The Norwegians said goodbye to 2019 with taste of record and the confidence that they could save considerable time traveling around the county of Rogaland. Shortly before hearing the bells that marked the entrance of the new year, the authorities cut the inaugural ribbon of the tunnel ryfylketunnelena display of engineering that stands out for two main reasons: its usefulness for the residents of the region and, above all, its stunning technical specifications, which made it one of the longest submarine subways in the world.
Its dimensions are impressive, of course.
What dimensions are those? Ryfylketunnelen is an underwater road tunnel that reaches 14.4 kilometers in length, a considerable size that allowed it to show up on your day -and still does today— as the longest underground channel of its kind in the world. This last nuance is important: Ryfylke is a underwater tunnel designed for the passage of vehicles that passes under the Horgefjord. In the disputed field of record infrastructures there are other larger pipelines, but drawn up for other purposes or in other terrains.
He Gotthard Base Tunnel (GBT) measures 57km and the one of seikan 53.8, but both are intended for rail traffic. In Norway itself they have the underground Lærdalstunnelen24.5 km long, which, although it is also a highway, is located between Aurland and Lærdalpasses under a mountain range.
And how deep does it go? That is another reason why the Nordic authorities they stuck out their chest in December 2019, when Ryfylketunnelen was opened. The underground slopes at a slope of up to 7%and reaches a depth of 292m below sea level, which allows it to cross the Horgefjord and give continuity to national highway 13 between Stavanger and Ryfylke.
Its opening helped the inhabitants and tourists of the region to expedite their movements, such as stood out from the Nordic Investment Bank (NIB) before the works were even completed: “It will link Stavanger, Norway’s fourth-largest city and the center of the country’s offshore oil and gas industry, with Solbakk, near the small town from Tau, which is now only accessible by a 45-minute ferry ride. When complete, the tunnel will take 15 minutes to traverse at depths of up to 292 meters below sea level.”
Is it an isolated infrastructure? No. The Ryfylke Tunnel is part of a larger project, the ryfastwhich includes the conduit Hundvåg5.5 kilometres, which in turn connects with the Eiganes, of 3.7 km. “The entire Ryfast project involves the construction of three tunnels and 53 km of new roads,” stood out in its day NIBwho recalled that the project was managed by the Norwegian Public Roads Administration and its estimated total cost was around 6.4 billion Norwegian krone, equivalent to 785 million euros.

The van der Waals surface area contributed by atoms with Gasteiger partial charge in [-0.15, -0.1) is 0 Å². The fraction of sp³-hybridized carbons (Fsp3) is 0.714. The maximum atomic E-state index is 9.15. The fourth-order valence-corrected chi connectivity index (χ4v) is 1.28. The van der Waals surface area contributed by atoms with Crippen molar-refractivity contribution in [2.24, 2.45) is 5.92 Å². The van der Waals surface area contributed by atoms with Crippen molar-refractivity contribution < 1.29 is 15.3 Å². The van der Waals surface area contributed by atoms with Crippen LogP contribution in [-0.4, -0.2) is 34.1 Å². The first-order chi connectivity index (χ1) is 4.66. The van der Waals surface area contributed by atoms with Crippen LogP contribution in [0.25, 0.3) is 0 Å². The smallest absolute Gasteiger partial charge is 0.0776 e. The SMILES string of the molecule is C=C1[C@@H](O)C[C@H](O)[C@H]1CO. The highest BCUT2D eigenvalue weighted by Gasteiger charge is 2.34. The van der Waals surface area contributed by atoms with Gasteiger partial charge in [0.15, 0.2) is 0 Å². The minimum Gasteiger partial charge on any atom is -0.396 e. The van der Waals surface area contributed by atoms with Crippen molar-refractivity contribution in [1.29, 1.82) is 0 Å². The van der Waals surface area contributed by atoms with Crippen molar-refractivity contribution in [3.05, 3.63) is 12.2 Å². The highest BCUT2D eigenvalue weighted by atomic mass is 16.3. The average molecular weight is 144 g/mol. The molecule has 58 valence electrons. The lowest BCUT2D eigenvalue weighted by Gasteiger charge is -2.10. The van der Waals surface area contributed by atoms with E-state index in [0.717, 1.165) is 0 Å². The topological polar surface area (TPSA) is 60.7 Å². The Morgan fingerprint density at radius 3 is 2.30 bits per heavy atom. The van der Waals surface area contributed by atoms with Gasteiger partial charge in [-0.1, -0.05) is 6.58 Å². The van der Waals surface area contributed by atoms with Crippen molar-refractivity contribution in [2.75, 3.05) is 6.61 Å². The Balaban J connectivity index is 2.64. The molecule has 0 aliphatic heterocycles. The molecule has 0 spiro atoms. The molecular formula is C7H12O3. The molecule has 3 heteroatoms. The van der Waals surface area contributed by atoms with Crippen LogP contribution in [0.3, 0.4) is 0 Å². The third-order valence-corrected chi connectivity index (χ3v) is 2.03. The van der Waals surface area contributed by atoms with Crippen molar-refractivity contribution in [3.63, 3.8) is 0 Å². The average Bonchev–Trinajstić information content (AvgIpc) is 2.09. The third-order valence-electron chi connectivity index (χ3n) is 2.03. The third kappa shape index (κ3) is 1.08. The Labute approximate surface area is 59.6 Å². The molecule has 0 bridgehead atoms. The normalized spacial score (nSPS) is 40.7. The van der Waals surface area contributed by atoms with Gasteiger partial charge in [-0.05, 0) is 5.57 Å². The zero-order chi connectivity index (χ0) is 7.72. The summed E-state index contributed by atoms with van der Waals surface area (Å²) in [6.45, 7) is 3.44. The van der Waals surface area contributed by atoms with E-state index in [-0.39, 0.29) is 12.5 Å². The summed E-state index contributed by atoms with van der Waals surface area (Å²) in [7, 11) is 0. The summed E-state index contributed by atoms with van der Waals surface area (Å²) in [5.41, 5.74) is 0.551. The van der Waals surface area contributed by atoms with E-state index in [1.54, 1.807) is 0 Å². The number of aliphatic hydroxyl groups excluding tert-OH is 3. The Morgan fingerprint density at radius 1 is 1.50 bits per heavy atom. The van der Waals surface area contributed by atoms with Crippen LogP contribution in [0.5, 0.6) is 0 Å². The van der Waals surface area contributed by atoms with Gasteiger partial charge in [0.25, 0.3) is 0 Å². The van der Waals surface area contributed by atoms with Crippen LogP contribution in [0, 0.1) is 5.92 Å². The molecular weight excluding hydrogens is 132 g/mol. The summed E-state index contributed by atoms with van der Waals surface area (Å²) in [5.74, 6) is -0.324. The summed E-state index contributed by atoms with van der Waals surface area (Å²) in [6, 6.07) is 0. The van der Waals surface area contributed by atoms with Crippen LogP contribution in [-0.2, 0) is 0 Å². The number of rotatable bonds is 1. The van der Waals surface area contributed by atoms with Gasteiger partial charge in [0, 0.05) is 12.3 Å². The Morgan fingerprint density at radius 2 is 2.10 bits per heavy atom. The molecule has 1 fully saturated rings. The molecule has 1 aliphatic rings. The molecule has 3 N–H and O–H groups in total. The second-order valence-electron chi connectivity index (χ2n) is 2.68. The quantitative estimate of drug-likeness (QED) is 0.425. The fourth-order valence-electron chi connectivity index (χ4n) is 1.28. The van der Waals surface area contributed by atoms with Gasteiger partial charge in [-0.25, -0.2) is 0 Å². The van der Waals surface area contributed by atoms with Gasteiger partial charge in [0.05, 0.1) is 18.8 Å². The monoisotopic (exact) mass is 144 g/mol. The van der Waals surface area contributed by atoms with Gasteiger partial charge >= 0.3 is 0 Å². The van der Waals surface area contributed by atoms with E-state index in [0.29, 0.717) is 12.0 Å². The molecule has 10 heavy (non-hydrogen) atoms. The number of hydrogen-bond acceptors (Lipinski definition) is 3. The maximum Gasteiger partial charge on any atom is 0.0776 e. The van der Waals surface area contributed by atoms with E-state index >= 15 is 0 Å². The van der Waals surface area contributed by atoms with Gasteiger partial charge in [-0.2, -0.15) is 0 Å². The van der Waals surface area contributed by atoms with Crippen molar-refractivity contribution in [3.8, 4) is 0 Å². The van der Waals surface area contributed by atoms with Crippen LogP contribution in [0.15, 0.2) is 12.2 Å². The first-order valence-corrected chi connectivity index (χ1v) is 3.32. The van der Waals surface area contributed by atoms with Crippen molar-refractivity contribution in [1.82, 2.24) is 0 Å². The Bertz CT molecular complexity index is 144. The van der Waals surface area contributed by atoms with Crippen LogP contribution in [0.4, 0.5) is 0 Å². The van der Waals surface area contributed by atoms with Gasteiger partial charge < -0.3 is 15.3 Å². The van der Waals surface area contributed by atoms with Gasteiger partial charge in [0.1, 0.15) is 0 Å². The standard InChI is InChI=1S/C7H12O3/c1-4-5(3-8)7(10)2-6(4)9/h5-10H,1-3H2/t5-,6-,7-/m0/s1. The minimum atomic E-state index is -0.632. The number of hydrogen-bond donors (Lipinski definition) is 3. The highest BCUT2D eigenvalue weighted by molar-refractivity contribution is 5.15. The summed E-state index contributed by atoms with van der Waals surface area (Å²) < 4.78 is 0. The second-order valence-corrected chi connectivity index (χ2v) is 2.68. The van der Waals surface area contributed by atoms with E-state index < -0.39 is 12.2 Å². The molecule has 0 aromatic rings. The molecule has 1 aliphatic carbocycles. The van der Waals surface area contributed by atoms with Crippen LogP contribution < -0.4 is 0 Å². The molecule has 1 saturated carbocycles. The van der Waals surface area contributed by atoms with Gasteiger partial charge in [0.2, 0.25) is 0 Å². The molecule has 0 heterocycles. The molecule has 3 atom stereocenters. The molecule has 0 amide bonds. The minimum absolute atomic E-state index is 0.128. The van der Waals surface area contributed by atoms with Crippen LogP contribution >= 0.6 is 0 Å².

“It is estimated that around 4,000 cars a day will start using the tunnels once they are finished, doubling to 8,000 in 2035,” they celebrated from the NIB. Taken together, the project offered a valuable alternative to the ferry.
And how were the works? Work on the Ryfylke tunnel lasted several years, between 2012 and 2019, and its total cost ended up reaching —detailed the day of its inauguration the magazine Fjordblick— the 8,100 million Norwegian crowns. Shortly after the tunnel was inaugurated Hundvåg. Decades of planning and concept study were necessary to shape the structure, as they emphasized at that time those responsible for Rogaland, and employ explosives and platforms drilling rigs capable of working in particularly complex terrain. To enjoy the result, yes, you will have to pay toll.
Are there other projects underway? Of course, Ryfylke can be impressive, but in Norway itself and other parts of Europe there are projects underway as or even more ambitious, such as the tunnel fehmarnbelta link of almost 18 km between Germany and Denmark, which aspires to become the longest underwater rail and road pipeline in the world and which, if all goes according to plan, will be completed in 2029. Another similar project already started who aspires to break records is rogfast, which includes an underwater road tunnel to be located in Rogaland, Norway. Their figures are also impressive: 27 kilometers long and a maximum depth that will reach 392 m.
“The E39 Rogfast project will be the longest and also the deepest underwater tunnel in the world. When Rogfast is installed, the travel time between Stavanger and Bergen will be reduced by around 40 minutes. At the same time, it will facilitate an expansion of the real estate and job market. in the region, which will strengthen important business groups,” authorities highlight Norwegian.